A 1998 study in Germany found that the diameter of your spinal cord shrinks as much as 24 percent due to tension and pressure resulting from a lost cervical curve. Stretching, narrowing, and shrinking of the spinal cord causes severe neurological damage.

Researchers in Japan found that when the spine loses its normal curve, it actually flattens the spinal cord and leads to degeneration of spine tissue. Other research in Japan showed that this degeneration was so bad it created demyelination of the spinal cord—as seen in patients with multiple sclerosis.

Through MRIs of the spinal cord and the spinal canal in the neck, German studies found that when you lose the curve, you stretch the spinal cord as much as 15mm (like a rubber band).

On a positive note, a large research study on 100 patients revealed that if you have a normal curve in your neck, you have no chance of spinal stenosis (pathological loss of spinal canal space). However, it also showed that if you’ve had a trauma, there’s a 98 percent chance you will have lost the curve in your neck (and most likely be headed towards stenosis).

Other Science that is Important to Know Related to the Need of Spinal Correction

Abnormal weight bearing placed upon spinal bones will cause you to exhibit abnormal and premature degenerative patterns. This degenerative, aging process can start immediately when bones of the spine are misaligned. Spinal correction prevents the damaging effects of Wolf’s Law from kicking in and a well-trained chiropractor can stop and even reverse this problem if identified early enough.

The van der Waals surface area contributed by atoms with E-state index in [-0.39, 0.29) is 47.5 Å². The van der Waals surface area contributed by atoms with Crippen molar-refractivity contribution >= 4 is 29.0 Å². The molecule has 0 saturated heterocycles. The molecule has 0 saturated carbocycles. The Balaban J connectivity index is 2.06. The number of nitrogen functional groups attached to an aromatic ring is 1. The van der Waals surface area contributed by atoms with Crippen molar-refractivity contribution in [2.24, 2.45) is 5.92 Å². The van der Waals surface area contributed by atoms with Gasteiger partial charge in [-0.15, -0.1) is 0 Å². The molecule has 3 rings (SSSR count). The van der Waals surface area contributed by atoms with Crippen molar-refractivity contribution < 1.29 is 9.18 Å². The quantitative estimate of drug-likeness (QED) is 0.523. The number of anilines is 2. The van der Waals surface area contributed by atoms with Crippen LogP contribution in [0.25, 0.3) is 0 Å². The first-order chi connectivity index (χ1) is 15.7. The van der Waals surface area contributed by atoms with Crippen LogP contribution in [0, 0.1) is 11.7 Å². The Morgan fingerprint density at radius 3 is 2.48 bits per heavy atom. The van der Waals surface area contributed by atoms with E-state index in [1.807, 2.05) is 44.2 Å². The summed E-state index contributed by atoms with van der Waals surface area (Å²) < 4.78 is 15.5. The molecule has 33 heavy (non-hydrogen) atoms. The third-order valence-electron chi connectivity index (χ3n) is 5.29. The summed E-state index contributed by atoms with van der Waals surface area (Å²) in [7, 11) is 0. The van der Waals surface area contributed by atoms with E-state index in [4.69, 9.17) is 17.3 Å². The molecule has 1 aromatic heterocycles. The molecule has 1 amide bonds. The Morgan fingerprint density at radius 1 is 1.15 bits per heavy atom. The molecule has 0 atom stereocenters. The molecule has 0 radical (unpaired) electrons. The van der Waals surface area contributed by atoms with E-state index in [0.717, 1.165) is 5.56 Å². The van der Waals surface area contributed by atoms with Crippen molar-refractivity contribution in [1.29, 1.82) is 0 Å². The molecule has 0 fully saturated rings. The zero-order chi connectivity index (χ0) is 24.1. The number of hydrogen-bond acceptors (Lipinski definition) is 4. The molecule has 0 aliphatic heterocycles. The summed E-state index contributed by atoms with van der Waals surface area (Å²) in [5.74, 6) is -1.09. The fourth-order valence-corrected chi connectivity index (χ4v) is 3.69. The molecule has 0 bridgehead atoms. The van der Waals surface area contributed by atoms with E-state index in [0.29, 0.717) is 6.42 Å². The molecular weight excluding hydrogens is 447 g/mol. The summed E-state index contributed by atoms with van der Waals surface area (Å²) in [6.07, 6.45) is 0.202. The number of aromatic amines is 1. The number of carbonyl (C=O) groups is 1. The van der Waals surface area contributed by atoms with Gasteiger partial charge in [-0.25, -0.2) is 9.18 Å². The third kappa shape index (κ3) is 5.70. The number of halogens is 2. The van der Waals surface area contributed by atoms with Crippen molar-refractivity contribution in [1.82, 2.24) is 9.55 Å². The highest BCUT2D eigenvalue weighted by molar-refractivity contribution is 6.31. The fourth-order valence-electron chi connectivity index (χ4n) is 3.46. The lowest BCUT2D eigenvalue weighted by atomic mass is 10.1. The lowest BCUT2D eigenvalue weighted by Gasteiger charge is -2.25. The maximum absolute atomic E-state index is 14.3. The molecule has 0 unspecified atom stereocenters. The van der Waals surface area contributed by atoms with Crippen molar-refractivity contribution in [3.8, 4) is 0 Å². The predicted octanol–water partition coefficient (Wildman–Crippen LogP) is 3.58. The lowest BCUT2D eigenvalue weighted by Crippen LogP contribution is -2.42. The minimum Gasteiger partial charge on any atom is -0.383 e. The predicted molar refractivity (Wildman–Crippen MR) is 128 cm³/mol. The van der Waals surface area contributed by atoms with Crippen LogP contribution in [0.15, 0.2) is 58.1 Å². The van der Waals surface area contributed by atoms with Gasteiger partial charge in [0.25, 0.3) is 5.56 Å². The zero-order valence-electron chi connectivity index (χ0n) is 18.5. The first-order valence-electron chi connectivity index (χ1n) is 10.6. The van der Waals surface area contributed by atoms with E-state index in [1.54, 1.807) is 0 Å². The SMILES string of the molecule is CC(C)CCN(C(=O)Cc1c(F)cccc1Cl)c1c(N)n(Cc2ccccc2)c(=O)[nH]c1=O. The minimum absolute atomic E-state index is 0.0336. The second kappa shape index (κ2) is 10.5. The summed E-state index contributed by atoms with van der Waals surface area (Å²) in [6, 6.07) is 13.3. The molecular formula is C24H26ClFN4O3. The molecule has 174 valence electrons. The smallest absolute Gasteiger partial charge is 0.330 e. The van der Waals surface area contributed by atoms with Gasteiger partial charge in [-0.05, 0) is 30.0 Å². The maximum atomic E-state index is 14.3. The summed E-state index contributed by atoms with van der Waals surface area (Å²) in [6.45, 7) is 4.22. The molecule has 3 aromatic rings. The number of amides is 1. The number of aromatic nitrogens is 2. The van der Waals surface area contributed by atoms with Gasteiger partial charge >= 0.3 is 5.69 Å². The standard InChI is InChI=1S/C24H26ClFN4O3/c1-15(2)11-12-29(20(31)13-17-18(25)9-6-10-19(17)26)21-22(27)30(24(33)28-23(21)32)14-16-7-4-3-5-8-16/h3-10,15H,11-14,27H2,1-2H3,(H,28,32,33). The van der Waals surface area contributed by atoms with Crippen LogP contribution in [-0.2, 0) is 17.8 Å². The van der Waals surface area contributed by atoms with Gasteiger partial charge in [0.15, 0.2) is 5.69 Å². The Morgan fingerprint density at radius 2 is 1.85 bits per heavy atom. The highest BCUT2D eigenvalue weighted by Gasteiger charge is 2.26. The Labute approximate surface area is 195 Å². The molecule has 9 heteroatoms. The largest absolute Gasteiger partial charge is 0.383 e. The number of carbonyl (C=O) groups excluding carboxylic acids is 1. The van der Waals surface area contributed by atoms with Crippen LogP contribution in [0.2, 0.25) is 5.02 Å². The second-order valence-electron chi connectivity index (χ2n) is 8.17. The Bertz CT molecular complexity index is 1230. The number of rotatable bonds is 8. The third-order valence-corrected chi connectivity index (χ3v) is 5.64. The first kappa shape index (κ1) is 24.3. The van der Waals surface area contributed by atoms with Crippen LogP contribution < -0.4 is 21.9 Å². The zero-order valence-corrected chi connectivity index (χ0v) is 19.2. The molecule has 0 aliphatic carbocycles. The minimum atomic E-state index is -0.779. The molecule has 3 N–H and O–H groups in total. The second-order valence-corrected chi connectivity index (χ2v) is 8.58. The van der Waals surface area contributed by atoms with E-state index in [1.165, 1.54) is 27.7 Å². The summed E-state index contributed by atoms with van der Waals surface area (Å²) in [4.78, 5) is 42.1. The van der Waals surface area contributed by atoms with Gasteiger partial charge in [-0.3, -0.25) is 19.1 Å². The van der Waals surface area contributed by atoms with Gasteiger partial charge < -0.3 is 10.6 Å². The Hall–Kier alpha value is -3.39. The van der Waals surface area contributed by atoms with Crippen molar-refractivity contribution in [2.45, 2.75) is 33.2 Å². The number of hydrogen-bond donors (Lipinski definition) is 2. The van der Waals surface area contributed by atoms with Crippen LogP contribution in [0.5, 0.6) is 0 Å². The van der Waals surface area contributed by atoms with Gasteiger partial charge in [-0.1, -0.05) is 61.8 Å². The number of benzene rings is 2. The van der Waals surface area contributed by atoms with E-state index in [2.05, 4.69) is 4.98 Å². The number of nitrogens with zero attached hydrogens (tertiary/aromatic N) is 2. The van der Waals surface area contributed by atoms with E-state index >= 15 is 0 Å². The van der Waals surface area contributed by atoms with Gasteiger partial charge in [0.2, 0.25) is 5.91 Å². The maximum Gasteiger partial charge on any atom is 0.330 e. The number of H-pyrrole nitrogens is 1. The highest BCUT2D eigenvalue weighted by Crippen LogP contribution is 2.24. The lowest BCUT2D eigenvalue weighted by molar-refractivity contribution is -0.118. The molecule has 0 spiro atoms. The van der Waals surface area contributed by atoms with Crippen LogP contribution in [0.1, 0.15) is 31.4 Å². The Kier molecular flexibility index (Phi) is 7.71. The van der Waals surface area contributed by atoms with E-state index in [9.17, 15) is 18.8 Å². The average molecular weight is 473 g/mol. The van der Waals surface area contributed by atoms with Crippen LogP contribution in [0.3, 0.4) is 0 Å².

Motion is the Key to Life and Performance:

Anyone who has ever tried to improve their golf swing, play with their grandkids, or compete for an Olympic medal knows mobility and range of motion are not negotiable facets of health.

Corrective care chiropractors have patients ranging from kids to grandparents and are also on the sidelines of professional and Olympic sports competitions.

The results of a study published in the November/December 2001 issue of the Journal of Manipulative and Physiological Therapeutics showed that cervical range of motion was significantly improved with chiropractic adjustments.

More Critical Facts about Correction:

With proper alignment and normal curves, the spine has a dramatic increase in resistance to injury. In fact, your spine is 26 times more resistant to forces when all the spinal units are properly aligned.

Children fall enough times in a day to hospitalize an adult. A child’s healthy spine can withstand this assault.

As an adult—between stress, poor posture, car accidents, sports trauma, etc.—it’s critical that your spine be able to withstand great amounts of force to ensure health and safety.

5 The truth about toxicity

Maximized Living’s goal is to help you recognize toxins in foods, cleaning products, personal care items and environmental hazards that pose serious risks to your health.